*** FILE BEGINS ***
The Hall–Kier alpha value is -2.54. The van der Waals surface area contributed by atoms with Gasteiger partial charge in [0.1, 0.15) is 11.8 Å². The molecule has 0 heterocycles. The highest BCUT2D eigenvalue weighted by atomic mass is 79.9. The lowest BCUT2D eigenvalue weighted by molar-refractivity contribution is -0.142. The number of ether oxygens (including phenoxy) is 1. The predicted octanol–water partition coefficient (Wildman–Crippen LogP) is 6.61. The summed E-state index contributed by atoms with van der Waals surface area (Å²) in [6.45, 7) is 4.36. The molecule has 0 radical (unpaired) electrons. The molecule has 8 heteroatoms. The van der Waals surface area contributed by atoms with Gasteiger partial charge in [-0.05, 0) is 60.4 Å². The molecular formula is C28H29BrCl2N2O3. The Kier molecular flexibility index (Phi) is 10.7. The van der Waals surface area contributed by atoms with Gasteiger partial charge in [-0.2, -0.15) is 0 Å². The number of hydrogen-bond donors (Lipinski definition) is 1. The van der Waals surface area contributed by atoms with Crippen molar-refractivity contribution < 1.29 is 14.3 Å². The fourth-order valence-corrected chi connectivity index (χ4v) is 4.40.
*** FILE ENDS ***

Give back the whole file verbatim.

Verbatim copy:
The Hall–Kier alpha value is -2.54. The van der Waals surface area contributed by atoms with Gasteiger partial charge in [0.1, 0.15) is 11.8 Å². The molecule has 0 heterocycles. The highest BCUT2D eigenvalue weighted by atomic mass is 79.9. The lowest BCUT2D eigenvalue weighted by molar-refractivity contribution is -0.142. The number of ether oxygens (including phenoxy) is 1. The predicted octanol–water partition coefficient (Wildman–Crippen LogP) is 6.61. The summed E-state index contributed by atoms with van der Waals surface area (Å²) in [6.45, 7) is 4.36. The molecule has 0 radical (unpaired) electrons. The molecule has 8 heteroatoms. The van der Waals surface area contributed by atoms with Gasteiger partial charge in [-0.05, 0) is 60.4 Å². The molecular formula is C28H29BrCl2N2O3. The Kier molecular flexibility index (Phi) is 10.7. The van der Waals surface area contributed by atoms with Gasteiger partial charge in [-0.2, -0.15) is 0 Å². The number of hydrogen-bond donors (Lipinski definition) is 1. The van der Waals surface area contributed by atoms with Crippen molar-refractivity contribution < 1.29 is 14.3 Å². The fourth-order valence-corrected chi connectivity index (χ4v) is 4.40.